(Image: Intel)Intel may be hard at work on its upcoming Ohio megafab, but when it comes to chip making, it isn’t stopping there. This week, the hardware and software giant announced it plans to build a $19 billion megafab in Germany as it renews its investment in European manufacturing.
The new facility, dubbed “Silicon Junction,” will sit at the heart of Saxony-Anhalt’s capital, Magdeburg. It will consist of two factories, both of which will use Intel’s Angstrom-era transistor technologies to help “balance the global semiconductor supply chain” as most of the world continues to rely on Asian fabs, which currently perform 80 percent of global chip manufacturing. Intel estimates these factories will create 7,000 construction-related jobs during the building phase, 3,000 permanent jobs once construction is complete, and thousands of other economic opportunities across its partners and suppliers.
The megafab is the first of Intel’s multi-stage plan to expand its European operations. After kicking off construction on Silicon Junction, Intel plans on establishing a new research and development (R&D) and design hub near Plateau de Saclay, France. Once that’s complete, it plans to tackle R&D, manufacturing, and foundry services across Europe. It will begin with a $13 billion expansion of its existing fab in Leixlip and a brand new supercomputing research facility in Barcelona. This will result in a total investment of $88 billion in Europe over the next decade—a budget likely boosted by the European Union’s recent $49 billion commitment to strengthening the region’s competitiveness in the areas of semiconductor technologies and applications.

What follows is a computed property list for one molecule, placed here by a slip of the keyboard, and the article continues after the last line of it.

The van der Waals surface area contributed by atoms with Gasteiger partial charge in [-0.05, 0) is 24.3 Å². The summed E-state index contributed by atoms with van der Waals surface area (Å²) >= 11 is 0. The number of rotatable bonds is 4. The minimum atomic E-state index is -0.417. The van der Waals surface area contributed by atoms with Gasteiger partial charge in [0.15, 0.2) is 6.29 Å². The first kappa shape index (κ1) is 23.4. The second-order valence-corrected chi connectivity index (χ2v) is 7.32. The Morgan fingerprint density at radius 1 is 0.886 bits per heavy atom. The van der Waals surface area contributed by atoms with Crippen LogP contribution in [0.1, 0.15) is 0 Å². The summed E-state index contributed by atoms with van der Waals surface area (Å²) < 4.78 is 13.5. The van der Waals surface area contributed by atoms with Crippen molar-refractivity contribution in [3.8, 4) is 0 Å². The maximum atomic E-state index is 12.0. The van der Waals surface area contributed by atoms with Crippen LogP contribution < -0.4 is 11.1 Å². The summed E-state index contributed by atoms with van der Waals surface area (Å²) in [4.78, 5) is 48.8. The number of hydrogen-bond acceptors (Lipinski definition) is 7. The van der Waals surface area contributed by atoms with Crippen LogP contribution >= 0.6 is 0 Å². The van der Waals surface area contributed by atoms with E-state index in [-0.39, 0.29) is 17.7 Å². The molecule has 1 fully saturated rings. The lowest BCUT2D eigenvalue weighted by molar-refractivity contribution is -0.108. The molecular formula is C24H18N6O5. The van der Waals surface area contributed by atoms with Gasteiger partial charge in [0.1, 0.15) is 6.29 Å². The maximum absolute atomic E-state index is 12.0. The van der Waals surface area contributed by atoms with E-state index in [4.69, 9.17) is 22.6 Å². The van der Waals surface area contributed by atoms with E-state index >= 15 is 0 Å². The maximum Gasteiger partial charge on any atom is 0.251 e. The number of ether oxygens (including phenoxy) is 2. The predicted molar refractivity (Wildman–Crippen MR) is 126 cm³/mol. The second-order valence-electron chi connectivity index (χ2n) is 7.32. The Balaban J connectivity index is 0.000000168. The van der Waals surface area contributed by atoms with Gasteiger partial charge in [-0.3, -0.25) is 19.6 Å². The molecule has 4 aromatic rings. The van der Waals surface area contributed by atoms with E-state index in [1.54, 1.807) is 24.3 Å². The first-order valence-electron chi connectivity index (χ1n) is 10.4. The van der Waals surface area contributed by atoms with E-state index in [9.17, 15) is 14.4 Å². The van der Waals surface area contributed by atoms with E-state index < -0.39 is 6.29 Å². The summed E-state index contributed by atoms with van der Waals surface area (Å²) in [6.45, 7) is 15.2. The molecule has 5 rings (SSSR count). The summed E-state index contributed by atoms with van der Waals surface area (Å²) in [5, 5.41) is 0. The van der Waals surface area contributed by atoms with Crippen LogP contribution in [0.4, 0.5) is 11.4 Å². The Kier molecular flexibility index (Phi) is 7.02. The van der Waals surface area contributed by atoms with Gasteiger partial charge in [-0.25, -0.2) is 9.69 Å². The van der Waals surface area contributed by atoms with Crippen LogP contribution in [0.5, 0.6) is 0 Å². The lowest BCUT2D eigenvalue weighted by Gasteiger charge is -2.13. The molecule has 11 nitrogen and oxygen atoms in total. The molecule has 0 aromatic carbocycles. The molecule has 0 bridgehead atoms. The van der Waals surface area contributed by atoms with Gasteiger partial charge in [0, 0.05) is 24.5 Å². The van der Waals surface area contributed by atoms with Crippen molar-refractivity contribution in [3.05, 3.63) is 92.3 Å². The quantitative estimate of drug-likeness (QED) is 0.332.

“Our planned investments are a major step both for Intel and for Europe,” Intel CEO Pat Gelsinger said in the company’s press release. “The EU Chips Act will empower private companies and governments to work together to drastically advance Europe’s position in the semiconductor sector. This broad initiative will boost Europe’s R&D innovation and bring leading-edge manufacturing to the region for the benefit of our customers and partners around the world.”
Though it’s currently in the planning stage, Intel intends to begin construction on the megafab in early 2023, given it receives all necessary green lights from the European Commission. Actual chip production is set to begin in 2027.